In the 19th century Scotland prospered with the qualities that are endemic in the Scots, as my hon. Friend the Member for Strathkelvin and Bearsden (Mr. Hirst) said, of initiative and enterprise. Scotland exploited a wide demand for the products of its heavy industries. After the first world war that demand declined and, aided and abetted by well-meaning but wrong-headed politicians, workers and managers fought to preserve out-of-date factories and ruinous restrictive practices, to cling to the impoverished way of life that they knew rather than to seek the prosperity that a rapidly changing world offered. Sixty years later the problems are still with us. Businesses that should have closed their doors decades ago are kept alive by massive transfusions of taxpayers' money and the moral support of politicians who should know better. The role of Government in the Scottish economy, if there is one——
I shall not give way. The hon. Gentleman would not do me the courtesy of giving way during his speech.
The role of Government in the Scottish economy lies in removing the restrictions that inhibit change, the planning controls that stifle the growth of small businesses, the employment legislation that penalises those who would take on an extra worker, the wages councils which price people out of jobs, the education system that leaves so many of our youngsters almost unemployable, and the taxes that bleed profitable businesses to prop up their ailing competitors.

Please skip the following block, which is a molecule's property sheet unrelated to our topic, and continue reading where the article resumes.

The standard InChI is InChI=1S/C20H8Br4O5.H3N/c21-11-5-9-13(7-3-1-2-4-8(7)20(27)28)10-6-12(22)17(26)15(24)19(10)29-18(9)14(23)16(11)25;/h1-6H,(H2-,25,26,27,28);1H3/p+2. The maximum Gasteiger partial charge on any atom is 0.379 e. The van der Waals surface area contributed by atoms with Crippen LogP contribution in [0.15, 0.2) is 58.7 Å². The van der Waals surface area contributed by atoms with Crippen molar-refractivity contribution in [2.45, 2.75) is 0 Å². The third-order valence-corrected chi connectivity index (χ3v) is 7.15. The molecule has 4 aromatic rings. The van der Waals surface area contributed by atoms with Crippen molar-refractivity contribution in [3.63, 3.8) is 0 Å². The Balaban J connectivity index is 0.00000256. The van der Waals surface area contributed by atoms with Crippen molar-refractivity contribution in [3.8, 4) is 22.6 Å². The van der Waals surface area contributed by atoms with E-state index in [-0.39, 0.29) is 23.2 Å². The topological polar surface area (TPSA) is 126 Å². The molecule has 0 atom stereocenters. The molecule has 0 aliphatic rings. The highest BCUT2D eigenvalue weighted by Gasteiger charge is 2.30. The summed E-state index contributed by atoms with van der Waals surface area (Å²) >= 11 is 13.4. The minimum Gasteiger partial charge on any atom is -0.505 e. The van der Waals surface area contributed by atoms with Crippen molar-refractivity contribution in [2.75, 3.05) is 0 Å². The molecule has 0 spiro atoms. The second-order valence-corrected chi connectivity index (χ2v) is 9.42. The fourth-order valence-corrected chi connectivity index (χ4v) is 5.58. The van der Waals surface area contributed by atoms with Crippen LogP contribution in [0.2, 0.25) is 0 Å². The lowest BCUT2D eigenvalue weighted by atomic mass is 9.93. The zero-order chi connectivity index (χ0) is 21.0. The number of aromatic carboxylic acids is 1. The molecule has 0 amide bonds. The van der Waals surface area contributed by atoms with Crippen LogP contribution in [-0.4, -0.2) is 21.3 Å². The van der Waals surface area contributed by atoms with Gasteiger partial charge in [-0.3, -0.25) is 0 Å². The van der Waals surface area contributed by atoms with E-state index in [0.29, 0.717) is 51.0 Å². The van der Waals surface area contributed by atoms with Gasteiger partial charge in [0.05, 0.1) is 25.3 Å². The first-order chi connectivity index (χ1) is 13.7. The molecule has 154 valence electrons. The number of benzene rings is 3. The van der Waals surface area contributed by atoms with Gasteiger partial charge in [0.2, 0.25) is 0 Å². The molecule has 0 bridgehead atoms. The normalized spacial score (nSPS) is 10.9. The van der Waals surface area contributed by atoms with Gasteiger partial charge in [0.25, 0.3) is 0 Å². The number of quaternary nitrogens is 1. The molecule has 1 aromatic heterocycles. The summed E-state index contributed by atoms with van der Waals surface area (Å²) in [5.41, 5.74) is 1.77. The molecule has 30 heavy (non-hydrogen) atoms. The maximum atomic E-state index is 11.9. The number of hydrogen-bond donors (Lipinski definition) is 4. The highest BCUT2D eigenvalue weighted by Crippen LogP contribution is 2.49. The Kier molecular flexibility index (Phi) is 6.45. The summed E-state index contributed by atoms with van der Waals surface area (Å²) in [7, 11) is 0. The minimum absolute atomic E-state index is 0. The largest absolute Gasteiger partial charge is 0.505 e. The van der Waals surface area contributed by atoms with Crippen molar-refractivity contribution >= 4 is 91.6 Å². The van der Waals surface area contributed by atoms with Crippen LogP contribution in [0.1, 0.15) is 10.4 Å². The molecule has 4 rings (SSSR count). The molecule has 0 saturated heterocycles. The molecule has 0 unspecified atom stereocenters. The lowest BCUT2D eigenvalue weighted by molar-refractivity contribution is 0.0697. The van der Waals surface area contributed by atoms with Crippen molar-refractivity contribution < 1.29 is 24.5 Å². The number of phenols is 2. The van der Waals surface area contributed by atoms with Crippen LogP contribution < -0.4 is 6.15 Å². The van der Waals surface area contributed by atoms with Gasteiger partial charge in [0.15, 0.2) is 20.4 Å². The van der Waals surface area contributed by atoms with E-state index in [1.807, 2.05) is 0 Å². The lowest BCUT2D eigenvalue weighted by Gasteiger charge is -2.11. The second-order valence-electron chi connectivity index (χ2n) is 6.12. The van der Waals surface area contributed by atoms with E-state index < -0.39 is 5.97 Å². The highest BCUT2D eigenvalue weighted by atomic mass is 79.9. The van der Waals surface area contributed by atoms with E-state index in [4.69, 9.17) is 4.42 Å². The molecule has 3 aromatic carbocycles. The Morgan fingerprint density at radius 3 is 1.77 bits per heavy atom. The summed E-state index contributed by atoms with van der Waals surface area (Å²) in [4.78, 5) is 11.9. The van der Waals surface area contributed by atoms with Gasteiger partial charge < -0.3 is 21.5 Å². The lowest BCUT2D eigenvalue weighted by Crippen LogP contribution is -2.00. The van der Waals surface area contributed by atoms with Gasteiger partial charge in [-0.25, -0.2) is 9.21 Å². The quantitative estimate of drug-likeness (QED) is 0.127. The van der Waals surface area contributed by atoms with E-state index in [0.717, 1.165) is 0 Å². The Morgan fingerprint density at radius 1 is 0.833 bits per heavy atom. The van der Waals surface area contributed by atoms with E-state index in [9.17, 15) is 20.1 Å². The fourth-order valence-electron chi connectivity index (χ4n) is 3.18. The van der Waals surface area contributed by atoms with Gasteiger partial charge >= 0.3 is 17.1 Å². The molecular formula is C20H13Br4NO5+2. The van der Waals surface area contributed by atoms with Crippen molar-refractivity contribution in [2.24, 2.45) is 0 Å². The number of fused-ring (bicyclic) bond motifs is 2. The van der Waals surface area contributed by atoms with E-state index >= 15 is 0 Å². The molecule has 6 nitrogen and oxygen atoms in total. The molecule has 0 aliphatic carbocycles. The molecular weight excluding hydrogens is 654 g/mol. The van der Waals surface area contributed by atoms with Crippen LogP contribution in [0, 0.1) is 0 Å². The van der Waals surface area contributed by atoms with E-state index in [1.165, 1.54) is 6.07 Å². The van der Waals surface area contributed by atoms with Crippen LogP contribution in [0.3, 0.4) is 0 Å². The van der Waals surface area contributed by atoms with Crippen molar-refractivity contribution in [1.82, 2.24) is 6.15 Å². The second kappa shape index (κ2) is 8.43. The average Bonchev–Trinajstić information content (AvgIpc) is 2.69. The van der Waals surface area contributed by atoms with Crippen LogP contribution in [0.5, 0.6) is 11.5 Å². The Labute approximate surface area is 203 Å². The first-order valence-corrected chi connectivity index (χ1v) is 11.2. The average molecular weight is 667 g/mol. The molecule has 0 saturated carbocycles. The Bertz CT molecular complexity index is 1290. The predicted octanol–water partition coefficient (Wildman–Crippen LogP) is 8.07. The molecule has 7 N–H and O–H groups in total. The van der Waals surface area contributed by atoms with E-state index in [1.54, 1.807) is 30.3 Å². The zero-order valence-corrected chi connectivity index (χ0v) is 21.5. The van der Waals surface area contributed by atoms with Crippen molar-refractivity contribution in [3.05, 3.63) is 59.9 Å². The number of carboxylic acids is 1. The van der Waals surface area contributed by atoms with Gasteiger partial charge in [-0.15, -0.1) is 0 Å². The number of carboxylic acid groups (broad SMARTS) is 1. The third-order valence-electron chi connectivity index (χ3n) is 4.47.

At every opportunity the Opposition press the Government into spending more money, and because we have a moderate and responsible Government they respond to those demands. I am trying to point a way of achieving growth other than by increasing taxation.
All of the areas in which the Government are trying to remove restrictions and regulations are areas where the Government can and should act, but more important are the areas where they should not act. Each pound spent on a declining industry is a pound lost to an expanding one. The provision of a financial crutch for lame ducks and life support systems for dead ones deprives new businesses of the capital, workers and customers that they need. We preserve the past in Scotland by sacrificing the future. and it is a bargain for which our children will curse us.
I take the hon. Gentleman's point that there are many factories open now in Scotland which the hon. Gentleman believes should be closed, and which are a drag upon the Scottish economy. Obviously the hon. Gentleman has given much thought to his thesis, and must have looked round Scotland and itemised those plants and factories that he believes should be closed. Will he give us one or two examples?
If the hon. Gentleman takes the point, he will be as aware as I am of the factories that should be closed. [HON. MEMBERS: "Oh"' I was talking about industries rather than factories.